By Christian Zibreg on Nov 16, 2012
Following the successful trademark dispute resolution with ProView over the iPad moniker, Apple’s tablet sales in the 1.33 billion people market surged 80 percent, a new survey has it. Apple, as you know, back in July ended its legal spat with China’s bankrupt monitor maker by paying $60 million in exchange for ownership of the iPad name in China.
That deal has paved the way for the July 20 iPad launch in the country. According to an IDC research note issued Friday, iPad shipments in China nearly doubled following that deal.
An estimated 2.07 million units of the iPad were sold in China during the third quarter of this year versus the 1.15 million shipments in the previous quarter. Lenovo is a distant second with 278,000 tablet shipments. Samsung? It’s ranked as third with only 143,000 units moved… Read More
By Christian Zibreg on Nov 15, 2012
A report out Thursday from Korean news organization The Chosun Ilbo has it that some two hundred Samsung executives are scheduled to meet with Samsung’s top dogs in December. Corporate matters will be on the agenda, including that long-standing patent dispute with Apple which has poisoned business relationship between the two consumer electronics giants to the point of no return.
The report also mentions that Samsung recently fired its vice president in charge of matters relating to Apple, another indication that Samsung’s litigation strategy concerning Apple is about to change. The same news organization earlier in the week asserted that Samsung instituted a massive chip price hike that analysts feared could hurt Apple’s margins, but the story was debunked the following day by an unnamed Samsung executive… Read More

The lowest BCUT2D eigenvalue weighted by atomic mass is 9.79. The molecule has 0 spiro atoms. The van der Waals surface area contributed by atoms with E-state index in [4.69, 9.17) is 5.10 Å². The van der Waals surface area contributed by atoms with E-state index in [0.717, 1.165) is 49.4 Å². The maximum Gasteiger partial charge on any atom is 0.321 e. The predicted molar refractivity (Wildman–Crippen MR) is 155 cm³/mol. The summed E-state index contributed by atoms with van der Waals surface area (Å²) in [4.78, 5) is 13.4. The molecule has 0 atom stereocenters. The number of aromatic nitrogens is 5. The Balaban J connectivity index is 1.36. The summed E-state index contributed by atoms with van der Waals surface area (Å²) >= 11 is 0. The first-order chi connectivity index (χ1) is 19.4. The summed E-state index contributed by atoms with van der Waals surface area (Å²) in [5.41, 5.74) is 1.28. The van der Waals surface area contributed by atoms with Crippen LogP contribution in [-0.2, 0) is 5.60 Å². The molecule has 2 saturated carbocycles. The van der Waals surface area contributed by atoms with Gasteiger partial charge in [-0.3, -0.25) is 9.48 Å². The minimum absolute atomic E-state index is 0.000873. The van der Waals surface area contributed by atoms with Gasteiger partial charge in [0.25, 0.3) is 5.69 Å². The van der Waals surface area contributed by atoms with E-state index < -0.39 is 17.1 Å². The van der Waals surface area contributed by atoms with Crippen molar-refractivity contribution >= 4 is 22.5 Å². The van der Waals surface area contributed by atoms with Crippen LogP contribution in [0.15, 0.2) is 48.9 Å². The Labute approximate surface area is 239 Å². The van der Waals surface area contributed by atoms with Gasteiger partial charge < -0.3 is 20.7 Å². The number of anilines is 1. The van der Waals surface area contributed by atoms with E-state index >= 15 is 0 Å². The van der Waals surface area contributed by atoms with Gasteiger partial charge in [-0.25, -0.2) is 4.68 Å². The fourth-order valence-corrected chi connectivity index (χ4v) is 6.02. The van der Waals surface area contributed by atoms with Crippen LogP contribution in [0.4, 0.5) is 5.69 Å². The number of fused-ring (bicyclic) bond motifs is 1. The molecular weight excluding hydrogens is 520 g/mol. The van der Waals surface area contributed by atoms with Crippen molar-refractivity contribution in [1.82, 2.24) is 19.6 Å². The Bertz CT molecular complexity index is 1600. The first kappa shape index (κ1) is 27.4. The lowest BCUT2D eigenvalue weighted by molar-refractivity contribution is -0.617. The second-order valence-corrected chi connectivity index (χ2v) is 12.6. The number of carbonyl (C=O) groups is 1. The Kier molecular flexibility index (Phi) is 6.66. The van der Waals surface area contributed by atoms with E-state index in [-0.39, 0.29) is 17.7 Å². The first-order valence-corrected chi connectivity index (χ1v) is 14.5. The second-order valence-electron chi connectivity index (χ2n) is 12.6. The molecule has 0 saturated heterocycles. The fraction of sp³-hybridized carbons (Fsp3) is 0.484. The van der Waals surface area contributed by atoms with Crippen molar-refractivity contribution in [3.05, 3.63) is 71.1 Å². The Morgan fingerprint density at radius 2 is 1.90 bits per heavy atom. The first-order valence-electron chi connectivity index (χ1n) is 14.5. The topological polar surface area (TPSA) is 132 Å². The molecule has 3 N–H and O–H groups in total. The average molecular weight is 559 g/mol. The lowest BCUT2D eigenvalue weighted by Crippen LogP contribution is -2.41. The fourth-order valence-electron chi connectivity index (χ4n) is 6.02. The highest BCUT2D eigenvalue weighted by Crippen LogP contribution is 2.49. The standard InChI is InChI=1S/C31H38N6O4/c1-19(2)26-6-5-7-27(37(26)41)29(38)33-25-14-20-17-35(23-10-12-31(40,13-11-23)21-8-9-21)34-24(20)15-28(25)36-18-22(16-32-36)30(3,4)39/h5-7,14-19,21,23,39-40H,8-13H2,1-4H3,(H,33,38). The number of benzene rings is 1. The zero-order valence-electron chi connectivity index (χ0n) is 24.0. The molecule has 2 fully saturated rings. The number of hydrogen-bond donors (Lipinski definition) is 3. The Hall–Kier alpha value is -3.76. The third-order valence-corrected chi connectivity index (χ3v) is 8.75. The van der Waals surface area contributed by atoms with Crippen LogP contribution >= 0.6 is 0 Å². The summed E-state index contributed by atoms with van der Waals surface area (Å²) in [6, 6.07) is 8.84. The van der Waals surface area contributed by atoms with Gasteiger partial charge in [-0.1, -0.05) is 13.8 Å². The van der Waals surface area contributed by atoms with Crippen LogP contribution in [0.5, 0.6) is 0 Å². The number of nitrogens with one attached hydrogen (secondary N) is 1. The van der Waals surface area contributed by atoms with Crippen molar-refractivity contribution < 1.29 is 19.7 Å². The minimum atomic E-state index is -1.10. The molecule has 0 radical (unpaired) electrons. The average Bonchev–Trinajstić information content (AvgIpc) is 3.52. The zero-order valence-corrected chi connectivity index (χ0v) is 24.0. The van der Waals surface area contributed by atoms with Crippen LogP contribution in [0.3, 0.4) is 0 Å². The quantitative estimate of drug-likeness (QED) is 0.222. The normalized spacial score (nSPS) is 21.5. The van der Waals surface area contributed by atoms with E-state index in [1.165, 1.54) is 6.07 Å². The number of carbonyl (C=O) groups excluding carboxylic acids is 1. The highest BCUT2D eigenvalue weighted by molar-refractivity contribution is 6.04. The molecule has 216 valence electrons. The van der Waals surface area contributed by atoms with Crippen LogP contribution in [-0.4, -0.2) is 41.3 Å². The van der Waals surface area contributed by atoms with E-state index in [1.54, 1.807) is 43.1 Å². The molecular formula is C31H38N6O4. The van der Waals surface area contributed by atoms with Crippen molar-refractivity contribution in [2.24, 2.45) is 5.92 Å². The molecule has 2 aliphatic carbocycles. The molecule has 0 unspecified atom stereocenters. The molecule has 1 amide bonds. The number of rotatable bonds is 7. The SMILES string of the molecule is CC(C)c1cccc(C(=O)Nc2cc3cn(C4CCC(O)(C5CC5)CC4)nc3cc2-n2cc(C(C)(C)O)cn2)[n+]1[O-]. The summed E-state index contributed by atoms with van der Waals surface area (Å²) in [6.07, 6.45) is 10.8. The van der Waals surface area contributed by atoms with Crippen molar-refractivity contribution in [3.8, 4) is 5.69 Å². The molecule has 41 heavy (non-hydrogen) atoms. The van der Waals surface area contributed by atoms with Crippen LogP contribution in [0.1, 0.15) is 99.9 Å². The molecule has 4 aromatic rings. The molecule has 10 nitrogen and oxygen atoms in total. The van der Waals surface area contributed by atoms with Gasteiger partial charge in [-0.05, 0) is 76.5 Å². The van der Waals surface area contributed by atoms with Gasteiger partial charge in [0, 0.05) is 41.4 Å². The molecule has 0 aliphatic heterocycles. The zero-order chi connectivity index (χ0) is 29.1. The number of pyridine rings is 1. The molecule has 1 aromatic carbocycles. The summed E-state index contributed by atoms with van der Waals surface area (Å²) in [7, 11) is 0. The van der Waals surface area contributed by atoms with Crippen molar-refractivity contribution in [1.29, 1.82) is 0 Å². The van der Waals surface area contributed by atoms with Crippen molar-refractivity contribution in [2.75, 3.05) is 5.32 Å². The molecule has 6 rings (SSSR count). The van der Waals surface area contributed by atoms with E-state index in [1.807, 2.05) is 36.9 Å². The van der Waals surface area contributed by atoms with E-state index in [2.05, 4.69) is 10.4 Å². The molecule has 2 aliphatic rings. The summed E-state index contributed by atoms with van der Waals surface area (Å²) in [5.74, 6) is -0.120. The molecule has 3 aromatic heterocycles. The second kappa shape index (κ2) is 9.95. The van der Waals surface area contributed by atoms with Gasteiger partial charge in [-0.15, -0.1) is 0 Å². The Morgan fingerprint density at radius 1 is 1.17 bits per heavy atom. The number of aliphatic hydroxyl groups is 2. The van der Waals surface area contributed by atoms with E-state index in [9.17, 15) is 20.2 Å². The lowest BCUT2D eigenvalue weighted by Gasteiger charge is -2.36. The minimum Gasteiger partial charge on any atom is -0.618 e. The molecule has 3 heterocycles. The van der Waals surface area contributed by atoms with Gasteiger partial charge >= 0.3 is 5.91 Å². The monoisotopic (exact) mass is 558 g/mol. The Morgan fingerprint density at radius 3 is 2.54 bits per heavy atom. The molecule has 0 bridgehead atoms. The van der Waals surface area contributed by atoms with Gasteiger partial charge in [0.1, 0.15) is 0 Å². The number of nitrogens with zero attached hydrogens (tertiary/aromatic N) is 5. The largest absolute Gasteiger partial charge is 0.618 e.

By Cody Lee on Nov 14, 2012
Back in September, a Chinese court sided with China Publishing House in an infringement lawsuit against Apple, and ordered the iPad-maker to pay about $83,000 in damages. The publisher claimed Apple allowed an application into its App Store that contained large chunks if its Encyclopedia of China works without the proper licensing.
Naturally, Apple is now appealing the decision. And what the court decides from here could have some major consequences for the Cupertino company… Read More
By Cody Lee on Nov 13, 2012
Hot on the heels of last week’s screen rotation lawsuit comes another infringement claim aimed at Apple. NovelPoint Tracking, which fits the usual patent troll description, filed a lawsuit against the Cupertino company yesterday in the troll-friendly Texas Eastern District Court regarding its location-based patent…